By Stefan J. Bos, Chief International Correspondent BosNewsLife
Christians have suffered attacks in Iraq as shown in these file photographs.
BUDAPEST, HUNGARY (BosNewsLife)-- Hungary has urged the European Union and the NATO military alliance to help protect the Christian community in Iraq as hundreds of thousands of believers are fleeing Islamic State militants.
In a letter, monitored by BosNewsLife Wednesday, August 13, Prime Minister Viktor Orbán asked EU President Herman Van Rompuy "to intervene to protect" Christians in Iraq.
"The Hungarian government is deeply concerned about the brutal violence that threatens the very existence of Iraq’s Christian community," Orbán wrote in his letter to Rompuy, who leads the European Council.
He asked Rompuy to include a discussion of the Christian community’s situation in Iraq on the agenda of the European Council’s next meeting at the end of August.
His center-right government also proposed that the situation of Christians in Iraq should be on the agenda at a NATO meeting this week.
The Hungarian Foreign Ministry will also deliver aid to Iraq, in cooperation with the United States, said Hungarian State Secretary Péter Szijjártó.
It comes amid concern that fighters of what is officially known as the Islamic State in Iraq and the Levant (ISIL) group overran Iraq's biggest Christian towns Qaraqosh, as well as the Christian towns Tilkaif and Al Kwair in Nineveh Province, witnesses said.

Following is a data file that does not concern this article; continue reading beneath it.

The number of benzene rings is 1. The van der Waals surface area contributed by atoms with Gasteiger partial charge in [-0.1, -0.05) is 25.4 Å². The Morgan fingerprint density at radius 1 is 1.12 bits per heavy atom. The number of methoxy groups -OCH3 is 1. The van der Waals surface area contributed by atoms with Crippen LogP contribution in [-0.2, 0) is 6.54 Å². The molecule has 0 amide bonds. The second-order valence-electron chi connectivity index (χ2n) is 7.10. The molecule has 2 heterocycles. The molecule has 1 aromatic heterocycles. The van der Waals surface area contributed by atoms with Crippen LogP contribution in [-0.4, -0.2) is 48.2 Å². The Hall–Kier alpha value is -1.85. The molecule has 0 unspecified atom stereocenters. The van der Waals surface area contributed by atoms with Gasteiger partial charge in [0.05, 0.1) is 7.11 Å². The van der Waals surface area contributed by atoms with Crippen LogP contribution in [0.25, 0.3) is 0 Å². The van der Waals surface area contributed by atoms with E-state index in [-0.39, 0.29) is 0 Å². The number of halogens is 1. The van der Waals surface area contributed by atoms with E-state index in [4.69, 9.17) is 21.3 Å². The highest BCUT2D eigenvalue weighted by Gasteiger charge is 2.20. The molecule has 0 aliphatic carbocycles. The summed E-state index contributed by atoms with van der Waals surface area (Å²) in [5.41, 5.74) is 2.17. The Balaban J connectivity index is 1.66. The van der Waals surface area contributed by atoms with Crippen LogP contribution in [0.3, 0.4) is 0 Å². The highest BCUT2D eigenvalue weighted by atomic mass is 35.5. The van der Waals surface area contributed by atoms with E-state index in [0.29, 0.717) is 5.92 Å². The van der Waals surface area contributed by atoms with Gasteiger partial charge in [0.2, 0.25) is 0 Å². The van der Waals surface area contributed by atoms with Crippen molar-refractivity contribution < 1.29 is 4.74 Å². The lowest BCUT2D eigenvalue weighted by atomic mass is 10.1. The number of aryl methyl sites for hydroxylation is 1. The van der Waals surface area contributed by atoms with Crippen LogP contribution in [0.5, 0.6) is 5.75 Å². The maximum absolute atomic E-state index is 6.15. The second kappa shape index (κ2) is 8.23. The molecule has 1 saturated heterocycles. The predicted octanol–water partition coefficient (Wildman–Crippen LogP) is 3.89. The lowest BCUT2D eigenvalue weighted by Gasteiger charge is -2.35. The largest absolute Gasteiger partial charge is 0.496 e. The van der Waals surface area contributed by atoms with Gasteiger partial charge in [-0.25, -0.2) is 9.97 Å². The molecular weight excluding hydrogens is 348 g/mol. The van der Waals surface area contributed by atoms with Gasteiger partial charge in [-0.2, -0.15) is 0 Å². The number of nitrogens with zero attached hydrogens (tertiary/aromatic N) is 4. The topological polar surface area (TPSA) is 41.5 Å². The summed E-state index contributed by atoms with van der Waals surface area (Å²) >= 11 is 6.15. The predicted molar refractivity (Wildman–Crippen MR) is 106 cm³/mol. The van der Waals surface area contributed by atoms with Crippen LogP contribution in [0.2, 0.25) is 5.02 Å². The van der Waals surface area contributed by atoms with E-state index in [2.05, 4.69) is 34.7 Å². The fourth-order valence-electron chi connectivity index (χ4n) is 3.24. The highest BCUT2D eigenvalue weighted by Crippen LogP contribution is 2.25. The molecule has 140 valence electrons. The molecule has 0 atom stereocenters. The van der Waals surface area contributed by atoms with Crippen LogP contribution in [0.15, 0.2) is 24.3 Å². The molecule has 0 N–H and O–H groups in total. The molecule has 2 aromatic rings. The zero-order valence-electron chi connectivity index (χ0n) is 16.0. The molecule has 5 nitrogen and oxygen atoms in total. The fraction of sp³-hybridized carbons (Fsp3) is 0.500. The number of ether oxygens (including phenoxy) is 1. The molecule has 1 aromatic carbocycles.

ISIL militants published video footage of executions, while fighters were also seen pulling down church crosses and burning manuscripts, as part of their self declared campaign to establish a strict Islamic state in areas of Iraq and Syria.
"At least 200,000 Christians are now thought to be fleeing towards the Iraqi Kurdistan region," aid group Barnabas Fund told BosNewsLife last week.
Other religious minorities in Iraq are also suffering, including tens of thousands of members of the Yezidi minority stranded on Mount Sinjar, where many have died, prompting U.S. President Barack Obama to order air strikes.
Hungary, a former Communist country where devoted Christians were persecuted in the past, has made clear it wants to promote religious freedom around the world.
However Orbán's efforts have been overshadowed by international criticism over his perceived autocratic style and controversial laws that the EU and United States says threatens the independence of churches, media, courts and central bank.
Orbán's Fidesz party, which has a two-third majority parliament, has denied wrongdoing saying the laws are not much different than those in other Western countries.